Dealing with Delirium: Families Share their Stories

If your loved one suffers a bout of delirium, it can be a frightening and unsettling experience for all concerned. Delirium, a sudden change in mental function, can cause an extreme variety of behavioral changes, ranging from aggressive and agitated to sleepy and inactive—sometimes, even a combination of both.

When delirium occurs after an older person has had surgery, it’s called postoperative delirium. It’s good to know that your hospital’s healthcare providers and your family can work together to help manage and improve delirium, as these family caregivers discovered:

“After he had heart surgery, I noticed that my 86-year-old father was confused and not behaving like himself. Based on the delirium prevention information I found on HealthinAging.org, I was able to talk with my family and my father’s healthcare team about the signs of delirium and ways we could help my father feel more oriented in his hospital surroundings. We made sure to have family members around him. We read him the newspaper, got him walking, and kept him engaged as much as possible.

I’m pleased to say his recovery has been remarkable. Had his delirium not been addressed so quickly, I know the outcome could have been very different. As a caregiver, I was thrilled to have reliable health information that guided me in asking the right questions of my father’s healthcare providers.”
- Vivien, A Family Caregiver

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Remembering Maya Angelou

We at the Health in Aging Foundation are saddened by the loss of Maya Angelou today.  In 2002, we presented Ms. Angelou with the Lifetime of Caring Award for her embodiment of graceful aging.  It was a festive occasion that included Ms. Angelou charming the crowd with a few lines of “This Little Light of Mine” and leading a standing ovation for the Girls Choir of Harlem.  In her remarks she reminded us to live a full, rich life and not take its everyday gifts for granted.  She closed with a few lines from her poem, On Aging.

On Aging

When you see me sitting quietly, like a sack upon a shelf,
Don’t think I need your chattering.  I’m listening to myself.
Hold! Stop! Don’t pity me!  Hold!  Stop your sympathy!
Understanding if you got it, otherwise I’ll do without it!

When my bones are stiff and aching and my feet won’t climb the stair,
I will only ask one favor:  Don’t bring me no rocking chair.
When you see me walking, stumbling, don’t study and get it wrong.
‘Cause tired don’t mean lazy and every goodbye ain’t gone.

I’m the same person I was back then, a little less hair, a little less chin,
A lot less lungs and much less wind.
But ain’t I lucky I can still breathe in.

National Healthcare Decisions Day

Today, April 16, is National Healthcare Decisions Day.  I hope that you will take this time to discuss and document your healthcare wishes, or talk to your family members about their wishes.  We all need to be prepared in the event of a health crisis, and having the talk is easier than most people think, but many of us need a little inspiration or a reminder to do it.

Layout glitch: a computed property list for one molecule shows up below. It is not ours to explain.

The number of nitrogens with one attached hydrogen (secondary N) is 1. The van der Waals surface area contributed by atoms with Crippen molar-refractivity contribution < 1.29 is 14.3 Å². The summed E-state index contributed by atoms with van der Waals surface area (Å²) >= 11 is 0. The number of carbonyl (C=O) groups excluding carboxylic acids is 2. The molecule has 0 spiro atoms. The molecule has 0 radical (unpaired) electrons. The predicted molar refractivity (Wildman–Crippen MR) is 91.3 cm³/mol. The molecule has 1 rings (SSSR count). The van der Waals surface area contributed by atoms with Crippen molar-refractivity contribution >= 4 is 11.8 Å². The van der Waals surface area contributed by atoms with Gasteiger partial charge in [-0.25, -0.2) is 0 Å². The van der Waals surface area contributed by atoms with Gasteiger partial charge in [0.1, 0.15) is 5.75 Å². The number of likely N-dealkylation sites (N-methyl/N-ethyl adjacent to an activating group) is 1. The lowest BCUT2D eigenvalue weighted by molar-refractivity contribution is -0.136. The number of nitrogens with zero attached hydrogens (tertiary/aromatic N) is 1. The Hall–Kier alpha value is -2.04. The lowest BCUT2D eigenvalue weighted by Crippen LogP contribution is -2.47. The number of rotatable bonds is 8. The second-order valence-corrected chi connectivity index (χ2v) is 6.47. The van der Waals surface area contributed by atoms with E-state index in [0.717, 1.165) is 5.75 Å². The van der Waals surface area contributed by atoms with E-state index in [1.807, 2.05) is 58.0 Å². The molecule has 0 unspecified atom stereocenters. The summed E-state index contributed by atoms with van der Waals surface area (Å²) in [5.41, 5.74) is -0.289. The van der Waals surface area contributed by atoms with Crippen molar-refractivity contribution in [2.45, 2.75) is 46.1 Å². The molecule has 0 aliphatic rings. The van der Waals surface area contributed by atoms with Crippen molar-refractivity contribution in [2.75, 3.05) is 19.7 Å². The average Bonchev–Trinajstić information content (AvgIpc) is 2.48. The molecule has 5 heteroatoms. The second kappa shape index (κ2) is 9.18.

National Healthcare Decisions Day was established to inspire, educate & empower the public & providers about the importance of advance care planning.  You can find all sorts of free resources, including free advance directive forms for each of the 50 states and a great short video to get you thinking and talking, on the NHDD website: www.nhdd.org.  Additionally, please help spread the word with TwitterFacebook, and LinkedIn.

Advance care planning is something we ALL should do and encourage others to do, regardless of age or current health.  Discussing your wishes can be one of the most important gifts you ever give your loved ones.

Related Resources from Healthinaging.org:
Advance Directives: Basic Facts & Information
Guide to Advanced Directives

 

Improving the Care of Older Adults with Diabetes

Are you an older adult with diabetes, or a caregiver to an older person who has this disease? The odds are good that you are. Today, more than one in every four Americans aged 65 and older has diabetes.  And this is cause for concern. Diabetes can cause serious complications—including high blood pressure, depression, nerve pain, and difficulty thinking and remembering. But there’s some good news: Researchers and healthcare providers are learning more about how to help older adults with diabetes stay as healthy as possible.

This month the American Geriatrics Society (AGS) published a new guideline (The American Geriatrics Society Guidelines for Improving the Care of Older Adults with Diabetes Mellitus: 2013 Update), to help healthcare professionals  improve care for older people with diabetes. And based on the guideline, the Healthinaging.org has created two easy-to-read  tip-sheets.

One of the tip-sheets offers up-to-date, expert advice about living with diabetes in later life. The other summarizes the latest recommendations for  managing the complications of diabetes. [Click on the underlined words to see the tip sheets.]

We hope you will find this  information helpful, and encourage you to  talk to your healthcare provider about how you can put it to use. Please help us spread the word and share this news with other older people who have diabetes.